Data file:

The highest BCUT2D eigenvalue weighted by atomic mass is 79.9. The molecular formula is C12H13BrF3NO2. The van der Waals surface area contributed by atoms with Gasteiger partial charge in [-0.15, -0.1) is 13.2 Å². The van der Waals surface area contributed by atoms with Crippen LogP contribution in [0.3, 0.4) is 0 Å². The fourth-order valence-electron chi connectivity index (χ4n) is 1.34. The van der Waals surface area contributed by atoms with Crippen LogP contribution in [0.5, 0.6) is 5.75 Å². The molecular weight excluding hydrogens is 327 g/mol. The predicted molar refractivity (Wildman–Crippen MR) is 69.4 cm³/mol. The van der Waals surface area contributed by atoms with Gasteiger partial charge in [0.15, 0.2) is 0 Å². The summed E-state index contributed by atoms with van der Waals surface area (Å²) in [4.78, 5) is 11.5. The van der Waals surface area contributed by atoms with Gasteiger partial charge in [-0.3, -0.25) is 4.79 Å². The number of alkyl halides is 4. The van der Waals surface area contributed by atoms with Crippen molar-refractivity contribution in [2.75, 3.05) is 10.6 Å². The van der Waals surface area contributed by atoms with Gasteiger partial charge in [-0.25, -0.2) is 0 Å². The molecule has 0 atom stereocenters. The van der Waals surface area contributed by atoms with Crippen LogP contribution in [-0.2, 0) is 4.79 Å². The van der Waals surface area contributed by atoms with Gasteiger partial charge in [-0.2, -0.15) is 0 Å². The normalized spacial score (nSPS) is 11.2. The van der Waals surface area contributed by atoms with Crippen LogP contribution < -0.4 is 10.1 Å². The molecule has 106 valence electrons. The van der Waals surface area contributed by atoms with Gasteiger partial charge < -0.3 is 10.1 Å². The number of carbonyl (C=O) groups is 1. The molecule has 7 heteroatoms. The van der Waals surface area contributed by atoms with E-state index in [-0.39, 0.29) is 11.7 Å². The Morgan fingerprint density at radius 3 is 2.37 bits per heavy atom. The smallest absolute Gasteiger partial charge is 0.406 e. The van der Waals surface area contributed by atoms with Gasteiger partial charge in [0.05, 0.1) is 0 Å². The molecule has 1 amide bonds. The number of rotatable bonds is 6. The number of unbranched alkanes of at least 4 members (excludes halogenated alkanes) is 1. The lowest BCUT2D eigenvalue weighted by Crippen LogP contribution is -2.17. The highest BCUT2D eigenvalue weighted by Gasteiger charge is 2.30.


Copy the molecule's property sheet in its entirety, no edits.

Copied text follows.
The highest BCUT2D eigenvalue weighted by atomic mass is 79.9. The molecular formula is C12H13BrF3NO2. The van der Waals surface area contributed by atoms with Gasteiger partial charge in [-0.15, -0.1) is 13.2 Å². The van der Waals surface area contributed by atoms with Crippen LogP contribution in [0.3, 0.4) is 0 Å². The fourth-order valence-electron chi connectivity index (χ4n) is 1.34. The van der Waals surface area contributed by atoms with Crippen LogP contribution in [0.5, 0.6) is 5.75 Å². The molecular weight excluding hydrogens is 327 g/mol. The predicted molar refractivity (Wildman–Crippen MR) is 69.4 cm³/mol. The van der Waals surface area contributed by atoms with Gasteiger partial charge in [0.15, 0.2) is 0 Å². The summed E-state index contributed by atoms with van der Waals surface area (Å²) in [4.78, 5) is 11.5. The van der Waals surface area contributed by atoms with Gasteiger partial charge in [-0.3, -0.25) is 4.79 Å². The number of alkyl halides is 4. The van der Waals surface area contributed by atoms with Crippen molar-refractivity contribution in [2.75, 3.05) is 10.6 Å². The van der Waals surface area contributed by atoms with Gasteiger partial charge in [-0.25, -0.2) is 0 Å². The molecule has 0 atom stereocenters. The van der Waals surface area contributed by atoms with Crippen LogP contribution in [-0.2, 0) is 4.79 Å². The van der Waals surface area contributed by atoms with Gasteiger partial charge in [-0.2, -0.15) is 0 Å². The normalized spacial score (nSPS) is 11.2. The van der Waals surface area contributed by atoms with Crippen LogP contribution < -0.4 is 10.1 Å². The molecule has 106 valence electrons. The van der Waals surface area contributed by atoms with Gasteiger partial charge < -0.3 is 10.1 Å². The number of carbonyl (C=O) groups is 1. The molecule has 7 heteroatoms. The van der Waals surface area contributed by atoms with E-state index in [-0.39, 0.29) is 11.7 Å². The Morgan fingerprint density at radius 3 is 2.37 bits per heavy atom. The smallest absolute Gasteiger partial charge is 0.406 e. The van der Waals surface area contributed by atoms with Gasteiger partial charge in [0.05, 0.1) is 0 Å². The molecule has 1 amide bonds. The number of rotatable bonds is 6. The number of unbranched alkanes of at least 4 members (excludes halogenated alkanes) is 1. The lowest BCUT2D eigenvalue weighted by Crippen LogP contribution is -2.17. The highest BCUT2D eigenvalue weighted by Gasteiger charge is 2.30.